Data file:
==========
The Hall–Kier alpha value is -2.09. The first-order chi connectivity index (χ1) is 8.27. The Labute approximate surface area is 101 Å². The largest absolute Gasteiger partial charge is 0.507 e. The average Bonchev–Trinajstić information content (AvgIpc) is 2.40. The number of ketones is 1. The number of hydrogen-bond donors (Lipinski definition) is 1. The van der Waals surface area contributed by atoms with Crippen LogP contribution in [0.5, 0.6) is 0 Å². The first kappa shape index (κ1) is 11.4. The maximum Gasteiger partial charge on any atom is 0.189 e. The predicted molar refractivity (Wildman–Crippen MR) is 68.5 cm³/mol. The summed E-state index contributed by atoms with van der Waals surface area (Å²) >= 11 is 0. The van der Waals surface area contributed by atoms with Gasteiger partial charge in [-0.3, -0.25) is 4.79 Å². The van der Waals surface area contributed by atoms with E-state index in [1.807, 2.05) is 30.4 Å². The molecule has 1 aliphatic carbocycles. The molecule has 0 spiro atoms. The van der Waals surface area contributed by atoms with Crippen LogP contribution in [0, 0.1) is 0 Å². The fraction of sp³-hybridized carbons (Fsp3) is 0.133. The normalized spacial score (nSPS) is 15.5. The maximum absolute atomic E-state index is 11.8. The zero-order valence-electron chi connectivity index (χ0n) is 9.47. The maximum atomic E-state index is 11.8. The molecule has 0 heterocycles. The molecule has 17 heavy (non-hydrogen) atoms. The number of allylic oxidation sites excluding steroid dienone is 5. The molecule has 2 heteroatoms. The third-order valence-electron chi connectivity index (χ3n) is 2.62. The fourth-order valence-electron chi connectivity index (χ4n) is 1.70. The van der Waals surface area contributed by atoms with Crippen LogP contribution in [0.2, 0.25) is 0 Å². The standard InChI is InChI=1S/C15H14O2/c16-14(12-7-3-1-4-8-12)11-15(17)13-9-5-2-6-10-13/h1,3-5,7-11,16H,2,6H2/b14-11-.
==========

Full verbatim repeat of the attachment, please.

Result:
The Hall–Kier alpha value is -2.09. The first-order chi connectivity index (χ1) is 8.27. The Labute approximate surface area is 101 Å². The largest absolute Gasteiger partial charge is 0.507 e. The average Bonchev–Trinajstić information content (AvgIpc) is 2.40. The number of ketones is 1. The number of hydrogen-bond donors (Lipinski definition) is 1. The van der Waals surface area contributed by atoms with Crippen LogP contribution in [0.5, 0.6) is 0 Å². The first kappa shape index (κ1) is 11.4. The maximum Gasteiger partial charge on any atom is 0.189 e. The predicted molar refractivity (Wildman–Crippen MR) is 68.5 cm³/mol. The summed E-state index contributed by atoms with van der Waals surface area (Å²) >= 11 is 0. The van der Waals surface area contributed by atoms with Gasteiger partial charge in [-0.3, -0.25) is 4.79 Å². The van der Waals surface area contributed by atoms with E-state index in [1.807, 2.05) is 30.4 Å². The molecule has 1 aliphatic carbocycles. The molecule has 0 spiro atoms. The van der Waals surface area contributed by atoms with Crippen LogP contribution in [0, 0.1) is 0 Å². The fraction of sp³-hybridized carbons (Fsp3) is 0.133. The normalized spacial score (nSPS) is 15.5. The maximum absolute atomic E-state index is 11.8. The zero-order valence-electron chi connectivity index (χ0n) is 9.47. The maximum atomic E-state index is 11.8. The molecule has 0 heterocycles. The molecule has 17 heavy (non-hydrogen) atoms. The number of allylic oxidation sites excluding steroid dienone is 5. The molecule has 2 heteroatoms. The third-order valence-electron chi connectivity index (χ3n) is 2.62. The fourth-order valence-electron chi connectivity index (χ4n) is 1.70. The van der Waals surface area contributed by atoms with Crippen LogP contribution in [0.2, 0.25) is 0 Å². The standard InChI is InChI=1S/C15H14O2/c16-14(12-7-3-1-4-8-12)11-15(17)13-9-5-2-6-10-13/h1,3-5,7-11,16H,2,6H2/b14-11-.